Red Tahquitz Peak


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Looking south from the summit of Red Tahquitz

Looking south from the summit of Red Tahquitz

Tahquitz Valley and Tahquitz Peak

Tahquitz Valley and Tahquitz Peak

  • Location: San Jacinto Mountains near Idyllwild.  From highway 243 in Idyllwild, south of the ranger station, go northeast on North Circle Drive.  Go 0.7 miles to a four way intersection and take a right on South Circle Drive.  After 0.1 miles, go left on Fern Valley Road.  At 1.7 miles, pass the parking lot for the Ernie Maxwell Trail and continue 0.1 miles to Humber Park.  A National Forest Service adventure pass ($5 for a day or $30 for a year) is required. Click here to purchase. A free San Jacinto Wilderness permit is also required and available from the ranger station.  On weekends, a Devil’s Slide Trail permit may be required instead of the wilderness permit due to the trail’s heavy use.
  • Agency: San Bernardino National Forest/Idyllwild Ranger Station
  • Distance: 10.5 miles
  • Elevation gain: 2,900 feet
  • Suggested time: 6 hours
  • Difficulty Rating: R (Steepness, altitude, elevation gain, distance)
  • Best season:  May – October
  • USGS topo map: “San Jacinto Peak”
  • Recommended gear: hiking poles
  • More information: here
  • Rating: 10

Like its similarly named neighbor Tahquitz Peak, Red Tahquitz is one of the best hikes in the San Jacintos, if not all of So-Cal. In addition to providing great views of the mountains and desert, Red Tahquitz receives lighter traffic than Tahquitz and Suicide Rock. After you leave the Devil’s Slide trail, you’re not likely to have much company.

From Humber Park, take the Devil’s Slide Trail for the first 2.5 miles, as you would for Tahquitz Peak. The trail ascends steadily uphill, climbing 1,700 feet in 2.5 miles. Although the grade isn’t too tough, it’s definitely a workout, especially for those sensitive to altitude.

At Saddle Junction, where five different trails come together, take the second one from the right, signed for Tahquitz Valley. (The Pacific Crest Trail, on the far right, would be your route to Tahquitz Peak.) The next stretch of trail is more or less level, a nice change of pace after the virtually nonstop ascent from Humber. You travel through a pine forest and in 0.6 miles, you reach a four-way split. Head right, and soon you arrive at beautiful Tahquitz Valley. Here, green fields spread out before you, bordered by the pines. Tahquitz Peak towers above to the south.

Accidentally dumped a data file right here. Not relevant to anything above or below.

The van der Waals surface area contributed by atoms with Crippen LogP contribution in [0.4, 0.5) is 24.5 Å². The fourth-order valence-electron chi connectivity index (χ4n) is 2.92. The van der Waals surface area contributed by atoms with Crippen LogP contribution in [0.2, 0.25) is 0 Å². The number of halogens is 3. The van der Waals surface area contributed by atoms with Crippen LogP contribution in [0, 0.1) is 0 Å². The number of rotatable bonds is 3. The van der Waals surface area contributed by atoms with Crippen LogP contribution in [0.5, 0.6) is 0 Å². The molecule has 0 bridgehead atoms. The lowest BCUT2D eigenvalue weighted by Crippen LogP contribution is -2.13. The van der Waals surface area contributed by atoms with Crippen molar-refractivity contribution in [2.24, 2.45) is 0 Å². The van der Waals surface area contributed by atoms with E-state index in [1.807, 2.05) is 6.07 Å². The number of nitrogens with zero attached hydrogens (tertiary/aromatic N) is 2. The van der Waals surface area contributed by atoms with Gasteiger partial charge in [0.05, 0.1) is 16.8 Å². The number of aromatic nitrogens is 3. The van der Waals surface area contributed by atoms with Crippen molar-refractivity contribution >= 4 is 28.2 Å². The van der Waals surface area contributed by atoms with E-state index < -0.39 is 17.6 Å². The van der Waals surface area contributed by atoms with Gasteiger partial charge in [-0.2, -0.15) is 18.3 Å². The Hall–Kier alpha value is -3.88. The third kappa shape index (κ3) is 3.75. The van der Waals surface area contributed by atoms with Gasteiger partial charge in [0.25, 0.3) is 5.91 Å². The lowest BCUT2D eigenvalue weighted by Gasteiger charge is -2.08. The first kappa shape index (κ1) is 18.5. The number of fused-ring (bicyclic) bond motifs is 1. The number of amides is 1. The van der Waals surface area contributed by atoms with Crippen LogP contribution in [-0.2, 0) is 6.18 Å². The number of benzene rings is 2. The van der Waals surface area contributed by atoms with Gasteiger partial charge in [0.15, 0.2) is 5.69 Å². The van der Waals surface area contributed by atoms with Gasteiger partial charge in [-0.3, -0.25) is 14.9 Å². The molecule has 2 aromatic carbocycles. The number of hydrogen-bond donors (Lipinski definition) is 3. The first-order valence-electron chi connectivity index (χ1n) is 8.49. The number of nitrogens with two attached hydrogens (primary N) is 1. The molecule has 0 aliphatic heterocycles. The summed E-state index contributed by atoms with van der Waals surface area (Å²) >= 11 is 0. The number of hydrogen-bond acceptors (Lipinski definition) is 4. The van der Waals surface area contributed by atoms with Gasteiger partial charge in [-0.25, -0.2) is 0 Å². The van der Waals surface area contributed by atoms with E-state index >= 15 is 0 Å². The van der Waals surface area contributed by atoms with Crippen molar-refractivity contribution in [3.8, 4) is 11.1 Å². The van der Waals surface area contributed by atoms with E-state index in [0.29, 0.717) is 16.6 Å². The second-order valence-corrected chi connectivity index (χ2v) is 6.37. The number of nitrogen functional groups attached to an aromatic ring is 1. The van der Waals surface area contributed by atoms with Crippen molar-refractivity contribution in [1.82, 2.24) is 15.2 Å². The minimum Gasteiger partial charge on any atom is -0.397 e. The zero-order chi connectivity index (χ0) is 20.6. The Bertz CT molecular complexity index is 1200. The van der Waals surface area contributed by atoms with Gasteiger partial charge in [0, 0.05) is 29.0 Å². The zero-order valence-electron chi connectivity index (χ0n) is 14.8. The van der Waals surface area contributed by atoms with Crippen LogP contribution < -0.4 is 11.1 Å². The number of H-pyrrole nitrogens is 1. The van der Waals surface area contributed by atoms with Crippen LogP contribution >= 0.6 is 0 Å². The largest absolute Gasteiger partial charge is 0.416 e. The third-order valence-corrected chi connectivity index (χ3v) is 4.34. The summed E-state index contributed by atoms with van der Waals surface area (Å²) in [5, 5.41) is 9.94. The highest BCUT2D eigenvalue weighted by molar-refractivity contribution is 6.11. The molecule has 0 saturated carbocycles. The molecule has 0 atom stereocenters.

You re-enter the woods, and at four miles from the start, you meet up with the Pacific Crest Trail. You head left, contouring around the north edge of Peak 8792, taking in great views of San Jacinto and its neighboring summits. After about three quarters of a mile on the P.C.T., look for a trail heading off to the right.

This push to the summit, while short, is very steep and rough in a few spots (you’ll have to climb over at least two fallen trees, as of this writing). However, the trail isn’t too hard to follow. You climb about 400 feet in half a mile, and soon you’ll see the red granite of the summit that gives the peak its name.

The summits of Tahquitz Peak and San Jacinto prevent the view from being a true 360, but it’s still quite impressive. You can see the Santa Rosa Mountains to the south east, including Toro Peak and Rabbit Peak; you can see the desert to the east; San Jacinto to the north, Tahquitz and Peak 8792 to the immediate west, and Garner Valley and Hemet Lake to the south. If the air is clear, you can see the Palomar Mountains of San Diego County and the Salton Sea.

After enjoying the view, return how you came. By adding three miles and 900 feet of elevation gain to the route, you can also visit Tahquitz Peak. However, many hikers will probably find Red Tahquitz to be a full day’s work.

Text and photography copyright 2012 by David W. Lockeretz, all rights reserved. Information and opinions provided are kept current to the best of the author’s ability. All readers hike at their own risk, and should be aware of the possible dangers of hiking, walking and other outdoor activities.  By reading this, you agree not to hold the author or publisher of the content on this web site responsible for any injuries or inconveniences that may result from hiking on this trail.  Check the informational links provided for up to date trail condition information.

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4 replies »

  1. My son and I just hiked up to Tahquitz Peak this past Friday, July 20. It’s my second hike to the Lookout tower and my son’s first. I think next time I’d like to hike up to Red Tahquitz. Your description has got me sold on the idea! We came across our first rattler just 30 feet from the summit of Tahquitz. It was on the trail in direct sun in the late afternoon, around 4pm. It didn’t coil and quickly moved to the shelter of some bushes, thankfully.

  2. Hiked up Tahquitz Peak to the lookout last Saturday 10/20/12. Great hike with a good steep climb at the end. Will do Tahquitz again followed by Red Tahquitz this weekend!

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